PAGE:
Above a slight breeze and the rushing of cars traveling by on Highway 421 on Saturday, the lonesome tone of “Taps” could still be heard.

Ethan Deer, a student at Langley-Bath-Clearwater Middle School, played the poignant military piece on his cornet during a Veterans Day ceremony at the Horse Creek-Midland Valley Veterans Park. His great-grandfather, John Bishop, fought for the U.S. Air Force during World War II, and a brick bearing Bishop's name is one of hundreds paving a pathway in the park.

The annual ceremony included a speech from keynote speaker, state Rep. Roland Smith, who said the park serves not only as a beautiful icon for the city but as a memorial for lives spent – and lost – on the fields of battle.

“To me, this is what this park says: We will never forget the service of men and women who gave so much,” he said. “We live in the land of the free and the home of the brave. Let us not forget those who did not return. Some returned with their bodies broken and bruised – many did not even survive.”

Smith said that veterans are too often forgotten or unappreciated.

“Many lives were lost, many suffered and many are still suffering today,” he said. “You want to think of a veteran suffering – visit one of our veterans hospitals and walk down through the rooms and see those men and women that have given. Their bodies are broken, their hearts are broken, but they would do it all over again. They would give.”

Also during the ceremony, there was singing and performances by the LBC Middle School band. A wreath was placed in the circle of honor, where a pathway is filled with bricks bearing the names of local people who have fought in American wars.

Just 14 years ago, the park was, literally, a ditch owned by United Merchants, according to Cody Anderson, fundraising chairman for the park.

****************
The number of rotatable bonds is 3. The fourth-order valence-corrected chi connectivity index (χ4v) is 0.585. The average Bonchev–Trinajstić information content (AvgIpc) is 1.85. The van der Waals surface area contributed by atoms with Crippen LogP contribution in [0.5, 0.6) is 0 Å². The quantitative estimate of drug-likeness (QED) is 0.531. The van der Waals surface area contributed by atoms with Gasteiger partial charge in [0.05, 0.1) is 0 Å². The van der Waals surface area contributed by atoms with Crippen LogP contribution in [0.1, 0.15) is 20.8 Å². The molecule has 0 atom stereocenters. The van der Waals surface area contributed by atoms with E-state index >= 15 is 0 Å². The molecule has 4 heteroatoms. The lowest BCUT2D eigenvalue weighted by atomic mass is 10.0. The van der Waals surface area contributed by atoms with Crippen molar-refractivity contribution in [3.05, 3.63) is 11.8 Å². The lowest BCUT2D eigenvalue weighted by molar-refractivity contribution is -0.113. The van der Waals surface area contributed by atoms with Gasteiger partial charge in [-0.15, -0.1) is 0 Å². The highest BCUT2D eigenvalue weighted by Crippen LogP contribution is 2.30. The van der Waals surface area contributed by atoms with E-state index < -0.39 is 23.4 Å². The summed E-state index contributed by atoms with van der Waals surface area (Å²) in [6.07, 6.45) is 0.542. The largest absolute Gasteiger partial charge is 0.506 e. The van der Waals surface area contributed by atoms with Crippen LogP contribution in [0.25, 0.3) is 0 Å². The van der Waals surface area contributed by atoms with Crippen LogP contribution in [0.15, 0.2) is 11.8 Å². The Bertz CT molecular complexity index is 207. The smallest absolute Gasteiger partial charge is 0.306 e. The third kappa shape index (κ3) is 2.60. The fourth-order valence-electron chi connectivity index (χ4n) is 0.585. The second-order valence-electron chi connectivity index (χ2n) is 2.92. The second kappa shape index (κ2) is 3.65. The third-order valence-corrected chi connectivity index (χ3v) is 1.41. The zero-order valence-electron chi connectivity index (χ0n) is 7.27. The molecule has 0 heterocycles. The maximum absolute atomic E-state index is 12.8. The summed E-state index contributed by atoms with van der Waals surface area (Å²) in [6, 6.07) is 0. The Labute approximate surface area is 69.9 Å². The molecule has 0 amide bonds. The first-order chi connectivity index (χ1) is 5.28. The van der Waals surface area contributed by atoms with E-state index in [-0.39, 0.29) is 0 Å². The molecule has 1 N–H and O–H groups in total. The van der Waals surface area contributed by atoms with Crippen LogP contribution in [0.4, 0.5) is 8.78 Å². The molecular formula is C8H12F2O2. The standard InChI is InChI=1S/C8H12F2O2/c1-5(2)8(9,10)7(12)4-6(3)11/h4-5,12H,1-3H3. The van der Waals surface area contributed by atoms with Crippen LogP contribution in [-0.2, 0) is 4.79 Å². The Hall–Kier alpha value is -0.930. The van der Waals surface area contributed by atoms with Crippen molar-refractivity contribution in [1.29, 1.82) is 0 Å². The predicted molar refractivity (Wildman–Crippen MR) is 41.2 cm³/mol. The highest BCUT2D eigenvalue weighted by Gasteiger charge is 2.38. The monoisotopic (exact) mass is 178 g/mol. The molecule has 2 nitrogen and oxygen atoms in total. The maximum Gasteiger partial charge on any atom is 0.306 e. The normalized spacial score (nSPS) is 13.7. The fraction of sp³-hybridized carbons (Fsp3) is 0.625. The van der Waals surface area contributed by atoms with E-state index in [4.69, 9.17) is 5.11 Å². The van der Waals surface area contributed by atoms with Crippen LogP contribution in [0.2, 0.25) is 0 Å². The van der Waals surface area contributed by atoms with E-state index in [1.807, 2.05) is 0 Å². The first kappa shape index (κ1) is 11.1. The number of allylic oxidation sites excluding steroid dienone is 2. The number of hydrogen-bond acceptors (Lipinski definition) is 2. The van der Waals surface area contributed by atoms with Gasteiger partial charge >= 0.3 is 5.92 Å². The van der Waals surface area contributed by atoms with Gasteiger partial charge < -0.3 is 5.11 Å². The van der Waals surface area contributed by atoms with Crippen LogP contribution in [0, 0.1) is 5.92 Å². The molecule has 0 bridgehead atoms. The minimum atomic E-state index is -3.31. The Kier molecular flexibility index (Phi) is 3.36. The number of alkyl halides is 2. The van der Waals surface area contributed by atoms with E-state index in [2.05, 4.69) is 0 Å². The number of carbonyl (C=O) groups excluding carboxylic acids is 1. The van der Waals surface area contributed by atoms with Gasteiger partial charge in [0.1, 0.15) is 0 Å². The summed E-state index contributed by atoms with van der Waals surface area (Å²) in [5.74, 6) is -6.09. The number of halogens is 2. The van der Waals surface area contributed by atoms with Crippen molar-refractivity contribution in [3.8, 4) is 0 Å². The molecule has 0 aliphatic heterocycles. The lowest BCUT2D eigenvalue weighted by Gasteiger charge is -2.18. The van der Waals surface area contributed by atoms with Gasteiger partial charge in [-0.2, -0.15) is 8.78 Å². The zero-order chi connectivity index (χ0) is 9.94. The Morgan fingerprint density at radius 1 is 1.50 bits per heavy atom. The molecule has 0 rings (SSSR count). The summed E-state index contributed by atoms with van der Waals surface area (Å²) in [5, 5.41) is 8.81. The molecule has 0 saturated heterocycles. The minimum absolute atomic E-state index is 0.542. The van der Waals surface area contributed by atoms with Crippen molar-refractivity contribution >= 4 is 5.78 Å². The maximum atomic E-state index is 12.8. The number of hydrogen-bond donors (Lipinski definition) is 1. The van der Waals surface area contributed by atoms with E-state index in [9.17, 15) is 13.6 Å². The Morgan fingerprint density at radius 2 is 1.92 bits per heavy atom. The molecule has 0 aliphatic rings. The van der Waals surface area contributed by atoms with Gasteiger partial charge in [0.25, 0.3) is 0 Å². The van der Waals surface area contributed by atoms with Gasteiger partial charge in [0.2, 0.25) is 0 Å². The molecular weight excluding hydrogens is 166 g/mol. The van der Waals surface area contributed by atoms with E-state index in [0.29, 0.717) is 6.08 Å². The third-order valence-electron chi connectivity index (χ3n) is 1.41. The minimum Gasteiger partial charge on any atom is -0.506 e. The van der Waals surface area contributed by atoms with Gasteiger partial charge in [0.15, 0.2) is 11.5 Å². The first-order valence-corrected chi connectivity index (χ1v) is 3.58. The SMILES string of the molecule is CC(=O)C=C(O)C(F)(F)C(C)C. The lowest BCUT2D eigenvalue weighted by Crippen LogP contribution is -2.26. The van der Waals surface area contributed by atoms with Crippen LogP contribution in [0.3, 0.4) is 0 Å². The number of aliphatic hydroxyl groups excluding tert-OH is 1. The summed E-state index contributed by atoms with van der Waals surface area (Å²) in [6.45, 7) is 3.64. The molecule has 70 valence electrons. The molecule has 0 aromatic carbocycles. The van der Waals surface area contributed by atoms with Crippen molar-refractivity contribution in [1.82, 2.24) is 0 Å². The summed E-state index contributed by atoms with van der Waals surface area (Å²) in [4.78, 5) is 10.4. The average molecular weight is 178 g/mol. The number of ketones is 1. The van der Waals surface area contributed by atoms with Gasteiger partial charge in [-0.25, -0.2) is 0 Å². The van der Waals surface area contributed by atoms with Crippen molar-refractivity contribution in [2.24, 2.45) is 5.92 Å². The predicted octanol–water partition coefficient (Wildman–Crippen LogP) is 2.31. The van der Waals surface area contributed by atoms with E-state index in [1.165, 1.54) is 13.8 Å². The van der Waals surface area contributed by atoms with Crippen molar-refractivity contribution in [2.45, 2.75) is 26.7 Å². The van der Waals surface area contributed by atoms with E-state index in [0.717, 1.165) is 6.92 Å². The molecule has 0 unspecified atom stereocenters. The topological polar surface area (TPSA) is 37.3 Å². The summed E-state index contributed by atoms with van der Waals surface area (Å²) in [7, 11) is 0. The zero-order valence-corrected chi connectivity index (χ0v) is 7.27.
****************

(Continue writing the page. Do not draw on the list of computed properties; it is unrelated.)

“They had this allocated for something in the community, but nothing was ever done,” he said.

“And we're still working on it,” said the Rev. Jack Scott, park chairman.

Cecil Atchley Jr., who served in the U.S. Army from 1969 to 1971, including a trip to Vietnam, said the first person the park makes him think of is his father, who served in World War II and was wounded.

“They call that the greatest generation, and it is,” he said. “We have to keep having these things because we forget so quickly, so easily. I personally think it would be great if every American could serve in another country for just two or three months, to see what it's like and how blessed we are to have this great country.”

Atchley said the park not only honors veterans but makes clear to young people “what this is all about.”

“Without them, we wouldn't be standing here today having this conversation,” he said.

For Deer, though, it's clear.

“It inspired a lot of people; we were doing this for the veterans,” he said of the middle-schoolers performing. “We can miss out on some of our Saturday evening.”

He squatted down to get a closer look at his grandfather's brick.

“It's pretty cool to see that I've got my own grreat-grandfather on here,” he said.

Teddy Kulmala covers the crime beat for the Aiken Standard. He is a graduate of Clemson University and hails from Williston.